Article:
As I waited for my suitcase at Miami International Airport’s baggage claim—my first real independent trip outside of California—I was dangerously surviving on a bag of BBQ Frito Twists and the mediocre 30 minutes of scattered naps one manages to snag on a 6-hour plane ride. Despite my delirium, I was exhilarated. Goodbye college-app-filled winter break! I was ready for National YoungArts week.
YoungArts (the National Foundation for the Advancement of Artists) finalists attend National YoungArts week to collaborate with peers and develop their crafts with internationally recognized leaders in their fields through classes and interdisciplinary workshops. Even after the week is technically over, YoungArts provides award winners with “critical, ongoing support to propel them forward at every stage of their artistic careers.” These include grants, creative and emergency microgrants, artist residencies, skills-building workshops, and an intergenerational community of artists. Past award recipients include artists such as designer (and “Euphoria” actress) Hunter Schafer, musician Terence Blanchard, choreographer Camille A. Brown, actors Timothée Chalamet and Viola Davis, and celebrated poet Amanda Gorman. Needless to say, I was intimidated.
To say I was ready for National YoungArts week might have been an overstatement. The truth was that I had no idea what to expect. As a finalist in Writing (spoken word) I knew that I had admired many writers from the Bay Area who had been previous YoungArts winners (e.g. Anouk Yeh, the 2021 Santa Clara Youth Poet Laureate, and Samuel Getachew, the 2019 Oakland Youth Poet Laureate and 2020 Finalist for National Youth Poet Laureate), but despite “winning,” I knew that there’d still be monetary scholarships that certain artists (selected by our discipline panelists) would be earning as well as a nomination (selected by YoungArts judges) as a candidate for U.S. Presidential Scholar in the Arts. While eager to become a potential recipient of a scholarship and nomination, something still irked me: Why did art always end up feeling like a competition?
From spitting poetry at a spoken word slam to vying for a publication in some prestigious journal to hoping you’ll get accepted by a college through your art supplement to wanting your classmates to be like “wow your poem was really cool,” artistic validation, the proof that pursuing art in a culture that pushes for more STEM-finance-lawyer, “logical,” career goals might be worth it, feels affirming. You’ve somehow stuck it to The Man. But have you?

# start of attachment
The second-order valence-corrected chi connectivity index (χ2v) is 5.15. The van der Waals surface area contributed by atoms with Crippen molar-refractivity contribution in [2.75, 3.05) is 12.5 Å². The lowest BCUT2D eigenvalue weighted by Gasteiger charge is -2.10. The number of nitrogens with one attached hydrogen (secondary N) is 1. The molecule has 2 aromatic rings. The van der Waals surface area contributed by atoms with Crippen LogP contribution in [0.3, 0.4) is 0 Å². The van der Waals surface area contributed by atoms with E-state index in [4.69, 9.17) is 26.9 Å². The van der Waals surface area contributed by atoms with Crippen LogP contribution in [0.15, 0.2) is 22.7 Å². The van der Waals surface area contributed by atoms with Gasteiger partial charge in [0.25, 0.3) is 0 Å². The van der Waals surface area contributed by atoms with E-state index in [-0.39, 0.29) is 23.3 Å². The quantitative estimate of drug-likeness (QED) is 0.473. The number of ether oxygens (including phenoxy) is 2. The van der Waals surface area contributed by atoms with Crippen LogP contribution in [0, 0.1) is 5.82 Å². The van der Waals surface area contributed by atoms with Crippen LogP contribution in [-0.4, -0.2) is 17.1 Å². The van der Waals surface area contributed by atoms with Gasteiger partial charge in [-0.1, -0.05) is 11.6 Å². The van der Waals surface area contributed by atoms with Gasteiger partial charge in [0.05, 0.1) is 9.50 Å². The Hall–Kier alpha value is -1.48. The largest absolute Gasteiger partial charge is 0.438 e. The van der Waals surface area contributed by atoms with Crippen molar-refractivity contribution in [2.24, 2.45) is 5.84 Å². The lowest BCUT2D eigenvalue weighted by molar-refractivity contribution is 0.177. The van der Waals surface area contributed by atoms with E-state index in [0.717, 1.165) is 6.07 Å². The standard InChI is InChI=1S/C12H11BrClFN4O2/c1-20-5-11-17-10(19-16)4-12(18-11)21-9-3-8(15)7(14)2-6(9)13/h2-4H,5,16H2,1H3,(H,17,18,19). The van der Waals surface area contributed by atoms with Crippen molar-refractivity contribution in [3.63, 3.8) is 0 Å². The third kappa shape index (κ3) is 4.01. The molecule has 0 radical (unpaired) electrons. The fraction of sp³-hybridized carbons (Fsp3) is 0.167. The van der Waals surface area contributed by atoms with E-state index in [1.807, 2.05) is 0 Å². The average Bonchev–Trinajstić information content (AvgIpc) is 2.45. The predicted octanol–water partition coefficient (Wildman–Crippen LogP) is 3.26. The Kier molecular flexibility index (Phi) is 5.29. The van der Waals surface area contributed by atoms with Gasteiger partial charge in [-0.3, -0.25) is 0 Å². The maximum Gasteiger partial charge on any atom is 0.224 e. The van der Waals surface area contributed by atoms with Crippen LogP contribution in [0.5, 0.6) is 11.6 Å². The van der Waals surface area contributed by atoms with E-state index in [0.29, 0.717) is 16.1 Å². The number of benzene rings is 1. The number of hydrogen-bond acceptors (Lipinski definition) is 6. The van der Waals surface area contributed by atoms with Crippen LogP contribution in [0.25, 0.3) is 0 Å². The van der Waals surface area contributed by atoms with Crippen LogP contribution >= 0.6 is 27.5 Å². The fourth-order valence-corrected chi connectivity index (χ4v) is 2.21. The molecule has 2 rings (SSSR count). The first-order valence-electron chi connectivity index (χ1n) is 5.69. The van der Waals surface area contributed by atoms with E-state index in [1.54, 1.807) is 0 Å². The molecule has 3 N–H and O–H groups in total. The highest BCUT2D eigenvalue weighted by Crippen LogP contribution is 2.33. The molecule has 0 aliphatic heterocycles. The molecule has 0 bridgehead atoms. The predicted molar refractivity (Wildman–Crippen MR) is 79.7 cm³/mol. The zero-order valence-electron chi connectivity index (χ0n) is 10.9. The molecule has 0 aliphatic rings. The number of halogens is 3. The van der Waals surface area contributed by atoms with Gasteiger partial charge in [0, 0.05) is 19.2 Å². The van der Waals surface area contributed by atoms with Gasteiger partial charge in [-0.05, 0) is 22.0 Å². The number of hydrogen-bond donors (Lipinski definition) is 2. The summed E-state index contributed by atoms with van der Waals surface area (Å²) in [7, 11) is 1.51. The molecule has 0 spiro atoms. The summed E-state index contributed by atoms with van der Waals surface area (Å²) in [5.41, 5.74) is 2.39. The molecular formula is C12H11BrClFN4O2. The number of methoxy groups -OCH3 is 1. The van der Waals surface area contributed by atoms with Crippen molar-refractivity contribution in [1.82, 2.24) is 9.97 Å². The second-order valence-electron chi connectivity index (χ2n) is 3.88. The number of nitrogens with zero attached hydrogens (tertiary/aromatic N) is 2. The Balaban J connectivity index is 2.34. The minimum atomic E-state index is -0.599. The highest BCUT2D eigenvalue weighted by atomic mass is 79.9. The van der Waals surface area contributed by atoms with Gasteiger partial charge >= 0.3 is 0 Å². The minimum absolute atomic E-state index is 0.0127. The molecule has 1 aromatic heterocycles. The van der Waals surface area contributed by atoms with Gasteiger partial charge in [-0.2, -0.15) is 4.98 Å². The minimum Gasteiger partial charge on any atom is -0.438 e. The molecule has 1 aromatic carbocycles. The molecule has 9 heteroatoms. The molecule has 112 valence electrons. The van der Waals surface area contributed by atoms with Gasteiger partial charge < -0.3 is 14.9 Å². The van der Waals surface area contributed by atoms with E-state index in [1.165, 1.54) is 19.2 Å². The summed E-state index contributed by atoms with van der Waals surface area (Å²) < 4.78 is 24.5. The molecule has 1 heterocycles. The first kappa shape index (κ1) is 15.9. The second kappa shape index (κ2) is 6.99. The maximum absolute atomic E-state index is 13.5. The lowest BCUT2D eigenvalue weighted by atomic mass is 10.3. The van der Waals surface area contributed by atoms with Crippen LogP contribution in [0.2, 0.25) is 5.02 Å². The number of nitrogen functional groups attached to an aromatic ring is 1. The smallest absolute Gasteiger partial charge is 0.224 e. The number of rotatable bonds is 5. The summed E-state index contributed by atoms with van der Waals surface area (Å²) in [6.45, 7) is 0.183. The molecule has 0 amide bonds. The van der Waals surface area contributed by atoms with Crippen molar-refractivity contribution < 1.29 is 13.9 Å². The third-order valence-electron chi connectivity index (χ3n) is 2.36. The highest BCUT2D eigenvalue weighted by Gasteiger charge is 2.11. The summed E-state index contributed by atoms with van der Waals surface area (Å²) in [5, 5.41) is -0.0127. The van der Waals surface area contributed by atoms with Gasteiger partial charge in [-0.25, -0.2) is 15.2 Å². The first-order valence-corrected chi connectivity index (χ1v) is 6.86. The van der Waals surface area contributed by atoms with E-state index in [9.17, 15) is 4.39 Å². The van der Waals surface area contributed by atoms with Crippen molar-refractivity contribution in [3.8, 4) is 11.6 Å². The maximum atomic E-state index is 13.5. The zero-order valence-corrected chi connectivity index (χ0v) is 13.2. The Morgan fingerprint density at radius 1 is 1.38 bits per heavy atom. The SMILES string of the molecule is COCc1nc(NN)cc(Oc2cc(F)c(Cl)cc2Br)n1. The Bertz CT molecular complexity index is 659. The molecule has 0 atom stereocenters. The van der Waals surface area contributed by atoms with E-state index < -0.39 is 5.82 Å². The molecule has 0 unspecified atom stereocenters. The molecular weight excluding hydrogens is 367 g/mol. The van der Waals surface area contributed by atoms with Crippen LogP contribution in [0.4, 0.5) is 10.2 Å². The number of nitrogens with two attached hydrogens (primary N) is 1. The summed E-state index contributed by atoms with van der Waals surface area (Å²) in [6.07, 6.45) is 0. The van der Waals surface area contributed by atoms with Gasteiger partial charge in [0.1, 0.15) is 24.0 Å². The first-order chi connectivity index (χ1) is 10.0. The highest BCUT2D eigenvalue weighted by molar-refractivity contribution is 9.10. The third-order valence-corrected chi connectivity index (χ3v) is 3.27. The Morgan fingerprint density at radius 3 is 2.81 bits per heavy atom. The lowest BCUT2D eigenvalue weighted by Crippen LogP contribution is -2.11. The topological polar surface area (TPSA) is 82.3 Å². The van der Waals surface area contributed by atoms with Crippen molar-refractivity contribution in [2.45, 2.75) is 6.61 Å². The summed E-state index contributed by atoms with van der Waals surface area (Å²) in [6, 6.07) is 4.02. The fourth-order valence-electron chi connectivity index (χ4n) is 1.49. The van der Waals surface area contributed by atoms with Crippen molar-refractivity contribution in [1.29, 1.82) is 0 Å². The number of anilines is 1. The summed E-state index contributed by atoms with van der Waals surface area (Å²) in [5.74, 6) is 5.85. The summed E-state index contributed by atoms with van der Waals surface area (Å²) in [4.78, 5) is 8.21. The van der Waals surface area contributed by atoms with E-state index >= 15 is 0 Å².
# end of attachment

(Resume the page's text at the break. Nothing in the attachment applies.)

If there’s anything I’ve learned from my economics class, it’s that competition drives us to produce, to be better than our competitors. But if you’re making art with the intention of winning something, or impressing someone else, you may not actually be growing as an artist. There’s empty fulfillment in knowing what kind of art “sells.”
What I learned from YoungArts is that chasing artistic affirmation doesn’t come from competing. It comes from collaborating. It comes from building community. From creating a Cobra Kai Broadway production with a hip hop dancer, a filmmaker, a classical pianist, a photographer, and an actor, to the support my spoken word group gave each other—our nervous selves—before the final show, to bus rides where I talked with my writer friends about our shared insecurities and dreams of becoming arts educators, to simply being present when listening and watching a fellow artist perform without judging or comparing myself to them, felt liberating in a way. I was no longer fixated on myself. I was immersed in creating art, in talking about art, in feeling held by someone else’s art. That’s when I felt the most affirmed.
While I still find myself comparing my poems to that of other poets or feeling a pang of jealousy when another writer receives a cool award, I have to remind myself that this will get me nowhere. It’s one thing to feel motivated by competition. But it isn’t worth it if you’ve sunk into a hole, isolating yourself, becoming the “starving artist” up in your attic with your only light being some dingy candle as you write your Pulitzer-worthy piece of woe. Let yourself be sad, but don’t let it consume you. Instead, find a community of artists who don’t care how many awards you’ve won. Find a community of artists who make you feel excited to create art– who make you feel alive.